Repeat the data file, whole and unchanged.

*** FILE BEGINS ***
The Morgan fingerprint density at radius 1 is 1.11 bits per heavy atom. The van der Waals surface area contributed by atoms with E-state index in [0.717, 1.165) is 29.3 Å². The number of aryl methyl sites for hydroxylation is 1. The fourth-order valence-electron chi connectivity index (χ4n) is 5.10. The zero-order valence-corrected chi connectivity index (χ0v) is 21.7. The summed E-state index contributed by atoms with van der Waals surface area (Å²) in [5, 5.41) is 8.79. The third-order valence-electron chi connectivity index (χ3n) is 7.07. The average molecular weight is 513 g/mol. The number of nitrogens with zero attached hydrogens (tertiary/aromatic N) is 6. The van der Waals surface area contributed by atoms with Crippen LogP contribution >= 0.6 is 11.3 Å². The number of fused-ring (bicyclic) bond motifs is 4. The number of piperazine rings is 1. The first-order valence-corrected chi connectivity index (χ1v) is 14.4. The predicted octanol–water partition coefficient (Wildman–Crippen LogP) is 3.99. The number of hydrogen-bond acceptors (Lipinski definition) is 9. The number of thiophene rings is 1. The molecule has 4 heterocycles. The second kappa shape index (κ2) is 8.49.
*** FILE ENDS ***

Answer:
The Morgan fingerprint density at radius 1 is 1.11 bits per heavy atom. The van der Waals surface area contributed by atoms with E-state index in [0.717, 1.165) is 29.3 Å². The number of aryl methyl sites for hydroxylation is 1. The fourth-order valence-electron chi connectivity index (χ4n) is 5.10. The zero-order valence-corrected chi connectivity index (χ0v) is 21.7. The summed E-state index contributed by atoms with van der Waals surface area (Å²) in [5, 5.41) is 8.79. The third-order valence-electron chi connectivity index (χ3n) is 7.07. The average molecular weight is 513 g/mol. The number of nitrogens with zero attached hydrogens (tertiary/aromatic N) is 6. The van der Waals surface area contributed by atoms with Crippen LogP contribution >= 0.6 is 11.3 Å². The number of fused-ring (bicyclic) bond motifs is 4. The number of piperazine rings is 1. The first-order valence-corrected chi connectivity index (χ1v) is 14.4. The predicted octanol–water partition coefficient (Wildman–Crippen LogP) is 3.99. The number of hydrogen-bond acceptors (Lipinski definition) is 9. The number of thiophene rings is 1. The molecule has 4 heterocycles. The second kappa shape index (κ2) is 8.49.